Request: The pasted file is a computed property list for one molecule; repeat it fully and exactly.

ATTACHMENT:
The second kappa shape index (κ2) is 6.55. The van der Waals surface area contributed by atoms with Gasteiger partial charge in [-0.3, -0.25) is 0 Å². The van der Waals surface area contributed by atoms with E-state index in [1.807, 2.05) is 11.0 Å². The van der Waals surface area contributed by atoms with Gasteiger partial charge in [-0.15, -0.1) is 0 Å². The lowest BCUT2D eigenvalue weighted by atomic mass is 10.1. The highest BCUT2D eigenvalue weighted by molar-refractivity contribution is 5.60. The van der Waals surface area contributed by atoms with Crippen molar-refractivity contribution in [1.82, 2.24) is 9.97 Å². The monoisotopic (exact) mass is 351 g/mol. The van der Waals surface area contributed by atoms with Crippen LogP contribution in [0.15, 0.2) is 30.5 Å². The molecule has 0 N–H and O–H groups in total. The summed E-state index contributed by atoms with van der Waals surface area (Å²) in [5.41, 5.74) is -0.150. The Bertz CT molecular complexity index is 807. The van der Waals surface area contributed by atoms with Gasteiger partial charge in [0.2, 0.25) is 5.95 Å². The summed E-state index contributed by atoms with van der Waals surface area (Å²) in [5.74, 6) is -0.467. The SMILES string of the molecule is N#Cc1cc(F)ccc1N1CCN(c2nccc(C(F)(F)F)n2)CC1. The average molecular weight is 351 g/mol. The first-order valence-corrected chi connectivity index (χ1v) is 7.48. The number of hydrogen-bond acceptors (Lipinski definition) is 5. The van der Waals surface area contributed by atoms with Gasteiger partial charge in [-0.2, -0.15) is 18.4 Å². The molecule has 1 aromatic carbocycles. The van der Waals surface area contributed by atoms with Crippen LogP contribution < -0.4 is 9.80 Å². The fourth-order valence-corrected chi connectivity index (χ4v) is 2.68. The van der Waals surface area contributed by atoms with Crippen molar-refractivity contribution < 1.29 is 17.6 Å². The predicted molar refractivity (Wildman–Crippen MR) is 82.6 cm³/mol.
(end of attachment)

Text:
The second kappa shape index (κ2) is 6.55. The van der Waals surface area contributed by atoms with Gasteiger partial charge in [-0.3, -0.25) is 0 Å². The van der Waals surface area contributed by atoms with E-state index in [1.807, 2.05) is 11.0 Å². The van der Waals surface area contributed by atoms with Gasteiger partial charge in [-0.15, -0.1) is 0 Å². The lowest BCUT2D eigenvalue weighted by atomic mass is 10.1. The highest BCUT2D eigenvalue weighted by molar-refractivity contribution is 5.60. The van der Waals surface area contributed by atoms with Crippen molar-refractivity contribution in [1.82, 2.24) is 9.97 Å². The monoisotopic (exact) mass is 351 g/mol. The van der Waals surface area contributed by atoms with Crippen LogP contribution in [0.15, 0.2) is 30.5 Å². The molecule has 0 N–H and O–H groups in total. The summed E-state index contributed by atoms with van der Waals surface area (Å²) in [5.41, 5.74) is -0.150. The Bertz CT molecular complexity index is 807. The van der Waals surface area contributed by atoms with Gasteiger partial charge in [0.2, 0.25) is 5.95 Å². The summed E-state index contributed by atoms with van der Waals surface area (Å²) in [5.74, 6) is -0.467. The SMILES string of the molecule is N#Cc1cc(F)ccc1N1CCN(c2nccc(C(F)(F)F)n2)CC1. The average molecular weight is 351 g/mol. The first-order valence-corrected chi connectivity index (χ1v) is 7.48. The number of hydrogen-bond acceptors (Lipinski definition) is 5. The van der Waals surface area contributed by atoms with Gasteiger partial charge in [-0.2, -0.15) is 18.4 Å². The molecule has 1 aromatic carbocycles. The van der Waals surface area contributed by atoms with Crippen LogP contribution < -0.4 is 9.80 Å². The fourth-order valence-corrected chi connectivity index (χ4v) is 2.68. The van der Waals surface area contributed by atoms with Crippen molar-refractivity contribution < 1.29 is 17.6 Å². The predicted molar refractivity (Wildman–Crippen MR) is 82.6 cm³/mol.